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Re: lynx-dev (forw) Possible buffer overflows in Lynx?

From: T.E.Dickey
Subject: Re: lynx-dev (forw) Possible buffer overflows in Lynx?
Date: Tue, 29 Feb 100 14:58:21 -0500 (EST)

> On Mon, 28 Feb 100, T.E.Dickey wrote: 
> [kw:] 
> > > Sure there are buffer overflows.  Nobody has done a comprehensive audit.  
> >  
> > agreed (but we keep picking away at it). 
> Yes, and things are a lot better than some versions ago. 
> > > If one needs to put a bogus http_proxy like http://AAAAAAAAAAAAAAAAAAAA  
> >  
> > I thought we fixed the places reported in this - last summer. 
> Maybe I misunderstood what M. Zalewski meant. 

perhaps (but he said much the same thing last year - without examples such
as the one you show, I suspect he's just repeating himself).
> > > Fixed lenght buffers are still used in various places, without checking  
> > > always for overruns.  One place is HTTP.c, with things like  
> > >   sprintf(line, "Host: %s%c%c", host, CR,LF);  

this one's simple to fix (with a .* in the format).  I don't know why we
overlooked this module before (the files under src are a lot more work to
go through).

> > ok (always more to find). 
> Actually, I think this is the one he found w.r.t. proxies. 
> This would only happen if some form of proxy or gateway is used, 
> since otherwise impossibly long hostnames are already rejected in 
> valid_hostname(). 
> Other unchecked calls in HTTP.c involving 'line' (see 'language',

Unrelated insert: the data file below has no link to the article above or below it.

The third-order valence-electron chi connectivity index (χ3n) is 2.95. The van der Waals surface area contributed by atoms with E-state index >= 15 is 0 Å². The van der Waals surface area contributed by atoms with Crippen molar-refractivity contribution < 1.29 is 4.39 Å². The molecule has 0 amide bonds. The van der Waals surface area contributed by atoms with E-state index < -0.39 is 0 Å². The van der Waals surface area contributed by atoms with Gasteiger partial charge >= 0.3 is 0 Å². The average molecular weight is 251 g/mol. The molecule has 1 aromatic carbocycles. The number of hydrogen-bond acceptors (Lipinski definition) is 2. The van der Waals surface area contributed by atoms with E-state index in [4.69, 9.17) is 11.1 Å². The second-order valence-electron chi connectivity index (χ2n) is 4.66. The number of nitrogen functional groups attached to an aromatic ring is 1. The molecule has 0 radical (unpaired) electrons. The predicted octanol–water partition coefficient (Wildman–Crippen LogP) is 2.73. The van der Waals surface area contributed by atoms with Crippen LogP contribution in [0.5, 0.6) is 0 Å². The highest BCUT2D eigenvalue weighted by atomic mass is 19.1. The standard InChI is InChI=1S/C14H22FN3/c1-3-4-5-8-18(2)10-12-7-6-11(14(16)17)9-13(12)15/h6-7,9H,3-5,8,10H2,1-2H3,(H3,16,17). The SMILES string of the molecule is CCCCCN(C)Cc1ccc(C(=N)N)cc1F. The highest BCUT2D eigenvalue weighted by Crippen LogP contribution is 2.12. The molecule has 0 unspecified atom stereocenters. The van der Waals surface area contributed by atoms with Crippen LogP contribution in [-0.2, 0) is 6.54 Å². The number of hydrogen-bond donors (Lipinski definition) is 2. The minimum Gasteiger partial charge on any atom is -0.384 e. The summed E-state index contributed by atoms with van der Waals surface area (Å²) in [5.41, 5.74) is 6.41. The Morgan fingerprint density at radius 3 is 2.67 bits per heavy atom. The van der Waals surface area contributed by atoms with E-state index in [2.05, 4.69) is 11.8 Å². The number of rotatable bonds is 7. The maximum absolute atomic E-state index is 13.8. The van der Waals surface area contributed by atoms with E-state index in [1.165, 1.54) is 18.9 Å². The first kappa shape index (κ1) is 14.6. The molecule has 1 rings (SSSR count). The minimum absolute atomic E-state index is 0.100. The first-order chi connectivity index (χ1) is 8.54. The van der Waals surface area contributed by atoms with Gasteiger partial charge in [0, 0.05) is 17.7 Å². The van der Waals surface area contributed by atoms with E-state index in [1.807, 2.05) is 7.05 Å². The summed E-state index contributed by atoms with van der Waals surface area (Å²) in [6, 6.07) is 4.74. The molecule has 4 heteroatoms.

> 'pref_charset') are less dangerous, since the information can come 
> only from lynx.cfg or .lynxrc or the Options screen (you get what you 
> deserve) not from any old Web page. 
> I suggest to just skip sending those headers if the contents would be too 
> long, rather than using malloc'ed strings everywhere.  It seems wasteful 

...and rather than truncate them?

> to add more malloc calls and slow down every access, just for handling 
> a potential overlong header correctly.  None of those headers are required 
> by the protocol anyway, and if the line doesn't fit in line[INIT_LINE_SIZE] 
> it is obviously bogus.  So there is no point to waste more network packets 
> for sending it. 
> > > One thing though: LY_MAXPATH may be way too small for some systems.  
> > > It is defined to 256 in HTUtils.h.  Shouldn't this match the system's  
> > > PATH_MAX (or MAXPATHLEN) (+ 1 ?) instead?   
> >  
> > PATH_MAX is technically a minimum - the system declares that it can support 
> > pathnames at least that long. 
> But should we use it? 

it's better than nothing (at least it highlights places in the code that
assume they're big enough to hold a pathname).
> It would be better to check all strcpy etc. calls that involve fixed 
> LY_MAXPATH buffers, but I think there are still a lot of them. 

there's a lot - but when I last went looking for problems, the ones I saw
were all copying from one buffer to another of the same size (it's the
ones I overlooked that I'm interested in, such as HTTP.c).
>           Klaus 

Thomas E. Dickey

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